Russell Monroe and Hyman Drell, stationed at a military prison in 1945, encountered large numbers of agitated, hallucinating patients. A survey revealed that one quarter of the imprisoned personnel were eating the contents of Benzedrine Inhalers, which then contained 250 mg of amphetamine base.2
See Benzedrine Alert in a late 40s Air Surgeon’s Bulletin for a lighter take.
In 1971 methamphetamine and amphetamine were moved up from schedule III to schedule II. This change is for amphetamine and meth, which makes me think they actually wanted to regulate meth, and just didn’t know the difference. The federal register cites a ‘Report of the NYC Special Committee on Amphetamine Abuse’, which I couldn’t find, but I did read a 1970 NYT article on pep pills.
ADHD wasn’t a concept yet:
The drug is also recognized as an aid to children who are excessively active because of minor brain damage; for some reason not clearly understood, the stimulant seems to calm them.
In 1970, the DSM had just changed to ‘hyperkinetic reaction of childhood’, from ‘minimal brain dysfunction’. The ADD designation came later, in 1980, and ADHD (renamed in the late 80s) only took shape as a syndrome with known behavioral, neurological and genetic correlates in the 90s3.
Also, the NYT’s bad take 8-ball turned up the worst argument about production and diversion: ‘hopefully reducing legal supply will reduce illegal demand’.
The Justice Department has also found and closed down literally dozens of clandestine amphetamine production plants in this country that supplied directly to the illicit market. The F.D.A. can exercise little or no control over abuses of this sort, but it hopes the illicit traffic can be curtailed by diminishing the present excessive legitimate production.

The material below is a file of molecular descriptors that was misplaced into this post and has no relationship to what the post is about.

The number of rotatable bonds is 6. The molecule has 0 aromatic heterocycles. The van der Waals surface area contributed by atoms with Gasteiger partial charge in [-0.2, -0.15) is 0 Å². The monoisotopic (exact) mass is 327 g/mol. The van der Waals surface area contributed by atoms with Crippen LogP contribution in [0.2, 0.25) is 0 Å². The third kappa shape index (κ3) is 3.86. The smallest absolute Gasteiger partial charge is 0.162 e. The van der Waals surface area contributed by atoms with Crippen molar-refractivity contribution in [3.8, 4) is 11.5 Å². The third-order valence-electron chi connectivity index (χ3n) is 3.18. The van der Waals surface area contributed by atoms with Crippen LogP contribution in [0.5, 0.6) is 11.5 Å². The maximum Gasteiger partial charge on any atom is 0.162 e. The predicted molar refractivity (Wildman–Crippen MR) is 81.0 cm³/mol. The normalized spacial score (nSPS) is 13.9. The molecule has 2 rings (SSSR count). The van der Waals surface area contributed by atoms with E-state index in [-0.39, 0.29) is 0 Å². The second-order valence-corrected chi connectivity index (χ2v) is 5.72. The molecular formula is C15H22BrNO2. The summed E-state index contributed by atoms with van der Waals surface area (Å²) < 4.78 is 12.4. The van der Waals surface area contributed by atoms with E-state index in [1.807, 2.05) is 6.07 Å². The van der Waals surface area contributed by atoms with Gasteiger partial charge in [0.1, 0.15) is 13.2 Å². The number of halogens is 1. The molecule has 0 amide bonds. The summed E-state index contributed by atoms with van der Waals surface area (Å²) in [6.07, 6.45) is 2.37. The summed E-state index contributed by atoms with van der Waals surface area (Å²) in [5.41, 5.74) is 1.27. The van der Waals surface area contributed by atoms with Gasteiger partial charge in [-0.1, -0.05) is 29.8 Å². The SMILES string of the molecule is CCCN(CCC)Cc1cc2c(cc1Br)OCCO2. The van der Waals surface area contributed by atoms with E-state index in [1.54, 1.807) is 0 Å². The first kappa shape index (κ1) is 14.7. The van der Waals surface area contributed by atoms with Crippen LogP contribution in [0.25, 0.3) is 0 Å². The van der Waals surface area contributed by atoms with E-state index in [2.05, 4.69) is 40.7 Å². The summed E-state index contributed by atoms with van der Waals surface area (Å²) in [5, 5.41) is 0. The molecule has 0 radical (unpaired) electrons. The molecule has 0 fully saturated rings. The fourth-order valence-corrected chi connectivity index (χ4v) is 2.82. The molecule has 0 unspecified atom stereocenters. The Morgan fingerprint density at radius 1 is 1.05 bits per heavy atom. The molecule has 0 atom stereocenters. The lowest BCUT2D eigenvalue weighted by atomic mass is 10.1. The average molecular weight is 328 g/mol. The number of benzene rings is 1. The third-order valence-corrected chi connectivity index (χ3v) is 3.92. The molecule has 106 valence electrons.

Regulation caused prescriptions to drop, and in 1972 the production quota for amphetamine was lowered 1/20 of estimated 1969 production. But everyone switched to coke2. A very 90s RAND whitepaper has survey data showing cocaine prevalence increasing through the 70s and decreasing after the mid 80s, with the peak around 10% in 1979 for 18-25 year olds. (But cocaine ODs spiked in 85 and peaked in 89).
Is it harmful today?
Compared to the 60s:
- 1-2% of adults have prescriptions, then and now
- I think far more teenagers have prescriptions today
- The use of diverted pills for test-taking, rather than recreation, may be more prevalent
- Prescriptions today are more likely to be for ADHD, whereas in the 60s and earlier they were used as anti-depressants. Prozac only came on the market in the mid 80s.